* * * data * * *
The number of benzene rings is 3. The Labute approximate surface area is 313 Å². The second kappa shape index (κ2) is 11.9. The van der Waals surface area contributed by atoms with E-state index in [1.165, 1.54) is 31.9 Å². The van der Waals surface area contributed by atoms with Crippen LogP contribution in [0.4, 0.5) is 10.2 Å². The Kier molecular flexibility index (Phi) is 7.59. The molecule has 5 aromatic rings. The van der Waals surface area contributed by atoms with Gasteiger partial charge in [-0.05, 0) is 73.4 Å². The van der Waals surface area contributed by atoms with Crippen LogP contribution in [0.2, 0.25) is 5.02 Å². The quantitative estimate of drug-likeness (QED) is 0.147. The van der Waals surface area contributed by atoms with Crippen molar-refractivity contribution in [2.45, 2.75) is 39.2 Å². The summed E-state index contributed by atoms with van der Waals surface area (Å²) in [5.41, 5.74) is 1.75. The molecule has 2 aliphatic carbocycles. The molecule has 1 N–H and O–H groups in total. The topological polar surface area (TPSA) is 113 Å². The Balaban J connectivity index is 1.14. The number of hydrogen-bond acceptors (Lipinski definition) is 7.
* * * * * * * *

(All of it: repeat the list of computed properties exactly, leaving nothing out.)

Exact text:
The number of benzene rings is 3. The Labute approximate surface area is 313 Å². The second kappa shape index (κ2) is 11.9. The van der Waals surface area contributed by atoms with E-state index in [1.165, 1.54) is 31.9 Å². The van der Waals surface area contributed by atoms with Crippen LogP contribution in [0.4, 0.5) is 10.2 Å². The Kier molecular flexibility index (Phi) is 7.59. The molecule has 5 aromatic rings. The van der Waals surface area contributed by atoms with Gasteiger partial charge in [-0.05, 0) is 73.4 Å². The van der Waals surface area contributed by atoms with Crippen LogP contribution in [0.2, 0.25) is 5.02 Å². The quantitative estimate of drug-likeness (QED) is 0.147. The van der Waals surface area contributed by atoms with Crippen molar-refractivity contribution in [2.45, 2.75) is 39.2 Å². The summed E-state index contributed by atoms with van der Waals surface area (Å²) in [5.41, 5.74) is 1.75. The molecule has 2 aliphatic carbocycles. The molecule has 1 N–H and O–H groups in total. The topological polar surface area (TPSA) is 113 Å². The Balaban J connectivity index is 1.14. The number of hydrogen-bond acceptors (Lipinski definition) is 7.